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GAA: Pressure mounts on referees


Martin Sludden

Martin Sludden

Martin Sludden

Former Cavan manager Tommy Carr has launched a blistering attack on what he claims is the deplorable standard of refereeing.

His comments come after a weekend when referees again found themselves under fire after some questionable decisions.

And just over two weeks since referee Martin Sludden’s blunder denied Louth a first provincial final success in 50 years.

Carr said that he took no delight in highlighting what he regarded as a recurring problem with the sport.

“It’s very important that the GAA holds its hands up and accepts it has a major problem with the standard rather than burying its head in the sand. If it involves bringing in some new technology then why not?”

Armagh referee Padraig Hughes found himself taken to task by Limerick manager Mickey Ned O’Sullivan after the Shannonsiders were denied a penalty only four minutes into their All Ireland football qualifier against Cork.

“We don’t have any grudges with Cork, but we do feel that the GAA will have to get the decision makers making the right decisions,” O’Sullivan said.

“I don’t have a persecution complex, but this is the third year in a row that poor decision making has cost us a game.”

It wasn’t all doom and gloom for Ulster referees though, both Jimmy White and Pat McEnaney emerging with their reputations enhanced.

The former’s ability to let the Monaghan and Kildare football qualifier flow was a refreshing change from some of his colleagues who are whistle happy while McEnaney was his usual imperious self when taking control of the Dublin and Louth All Ireland qualifier in Croke Park.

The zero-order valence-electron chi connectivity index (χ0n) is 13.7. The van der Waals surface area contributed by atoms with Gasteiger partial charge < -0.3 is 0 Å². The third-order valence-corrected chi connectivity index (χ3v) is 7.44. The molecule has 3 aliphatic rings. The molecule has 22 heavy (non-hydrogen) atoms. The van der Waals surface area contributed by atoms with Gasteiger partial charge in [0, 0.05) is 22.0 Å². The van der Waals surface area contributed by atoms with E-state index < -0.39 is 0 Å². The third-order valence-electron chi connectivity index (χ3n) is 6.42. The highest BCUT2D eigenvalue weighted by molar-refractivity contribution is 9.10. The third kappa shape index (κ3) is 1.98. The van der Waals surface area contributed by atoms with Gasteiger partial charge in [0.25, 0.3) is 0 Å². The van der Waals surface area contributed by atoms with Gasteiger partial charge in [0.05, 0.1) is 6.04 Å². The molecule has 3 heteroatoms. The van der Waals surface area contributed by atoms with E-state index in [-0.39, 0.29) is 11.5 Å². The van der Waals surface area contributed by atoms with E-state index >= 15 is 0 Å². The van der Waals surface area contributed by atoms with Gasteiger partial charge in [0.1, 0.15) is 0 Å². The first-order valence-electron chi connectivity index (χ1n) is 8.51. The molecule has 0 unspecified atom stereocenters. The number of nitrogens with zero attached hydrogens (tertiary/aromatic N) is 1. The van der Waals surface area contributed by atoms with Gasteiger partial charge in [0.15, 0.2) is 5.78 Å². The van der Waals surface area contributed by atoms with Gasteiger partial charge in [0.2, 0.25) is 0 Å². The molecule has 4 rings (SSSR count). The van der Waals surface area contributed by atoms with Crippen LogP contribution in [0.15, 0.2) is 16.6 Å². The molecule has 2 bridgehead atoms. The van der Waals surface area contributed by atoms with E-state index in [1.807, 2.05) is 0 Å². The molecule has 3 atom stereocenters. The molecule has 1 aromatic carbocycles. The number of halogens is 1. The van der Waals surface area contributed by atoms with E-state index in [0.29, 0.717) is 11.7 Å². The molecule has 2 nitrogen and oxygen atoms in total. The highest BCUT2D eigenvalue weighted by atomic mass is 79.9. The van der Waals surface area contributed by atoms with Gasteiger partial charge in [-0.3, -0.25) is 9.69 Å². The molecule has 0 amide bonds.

Sport can often be cruel as Galway manager John McIntyre discovered after losing an All Ireland hurling quarter-final by a point for the second time in 12 months, but his demeanour at the finish was an example to all managers and coaches.

He felt his team should have been awarded a free in the last seconds, which might have enabled them to level the match.

“But look, no sour grapes. We lost a very close match by a point. I’ve never been as proud of that team as I am now,” he said.

Donegal fans will be praying that Jim McGuinness’s appointment as senior team manager will mark a new successful era for the county.

McGuinness, a Sigerson veteran in his younger days and an All Ireland senior medal winner in 1992, is relishing the prospect of reviving the county’s fortunes.

A man who doesn’t suffer fools gladly, he led the county to the All Ireland under 21 decider earlier this year and you sense he will run a much tighter ship than has been the case in Donegal.

Too often the county has been making headlines for all the wrong reasons so preventing it from realising its full potential.

He’s under no illusions of the long road ahead, but at least the fact he’s in on a four year term means he has time on his side.

Belfast Telegraph